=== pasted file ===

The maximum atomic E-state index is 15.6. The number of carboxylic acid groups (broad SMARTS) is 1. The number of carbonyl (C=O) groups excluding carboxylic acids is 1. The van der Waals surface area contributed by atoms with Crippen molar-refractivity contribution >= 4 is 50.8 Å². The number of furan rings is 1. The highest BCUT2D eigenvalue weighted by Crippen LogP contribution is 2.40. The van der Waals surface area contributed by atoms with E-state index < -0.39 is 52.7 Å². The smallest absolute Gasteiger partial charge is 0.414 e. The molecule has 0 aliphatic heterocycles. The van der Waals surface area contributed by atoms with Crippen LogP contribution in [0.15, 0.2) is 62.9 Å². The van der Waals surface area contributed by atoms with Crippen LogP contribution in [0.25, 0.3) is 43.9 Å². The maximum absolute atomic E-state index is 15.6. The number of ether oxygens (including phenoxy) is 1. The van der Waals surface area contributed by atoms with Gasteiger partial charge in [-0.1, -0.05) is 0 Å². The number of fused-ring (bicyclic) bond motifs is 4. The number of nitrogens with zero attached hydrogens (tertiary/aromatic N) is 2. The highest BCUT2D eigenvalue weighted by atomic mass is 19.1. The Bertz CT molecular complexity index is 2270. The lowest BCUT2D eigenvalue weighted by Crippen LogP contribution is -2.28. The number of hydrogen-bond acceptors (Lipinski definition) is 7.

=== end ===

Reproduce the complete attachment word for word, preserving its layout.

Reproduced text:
The maximum atomic E-state index is 15.6. The number of carboxylic acid groups (broad SMARTS) is 1. The number of carbonyl (C=O) groups excluding carboxylic acids is 1. The van der Waals surface area contributed by atoms with Crippen molar-refractivity contribution >= 4 is 50.8 Å². The number of furan rings is 1. The highest BCUT2D eigenvalue weighted by Crippen LogP contribution is 2.40. The van der Waals surface area contributed by atoms with E-state index < -0.39 is 52.7 Å². The smallest absolute Gasteiger partial charge is 0.414 e. The molecule has 0 aliphatic heterocycles. The van der Waals surface area contributed by atoms with Crippen LogP contribution in [0.15, 0.2) is 62.9 Å². The van der Waals surface area contributed by atoms with Crippen LogP contribution in [0.25, 0.3) is 43.9 Å². The maximum absolute atomic E-state index is 15.6. The number of ether oxygens (including phenoxy) is 1. The van der Waals surface area contributed by atoms with Gasteiger partial charge in [-0.1, -0.05) is 0 Å². The number of fused-ring (bicyclic) bond motifs is 4. The number of nitrogens with zero attached hydrogens (tertiary/aromatic N) is 2. The highest BCUT2D eigenvalue weighted by atomic mass is 19.1. The Bertz CT molecular complexity index is 2270. The lowest BCUT2D eigenvalue weighted by Crippen LogP contribution is -2.28. The number of hydrogen-bond acceptors (Lipinski definition) is 7.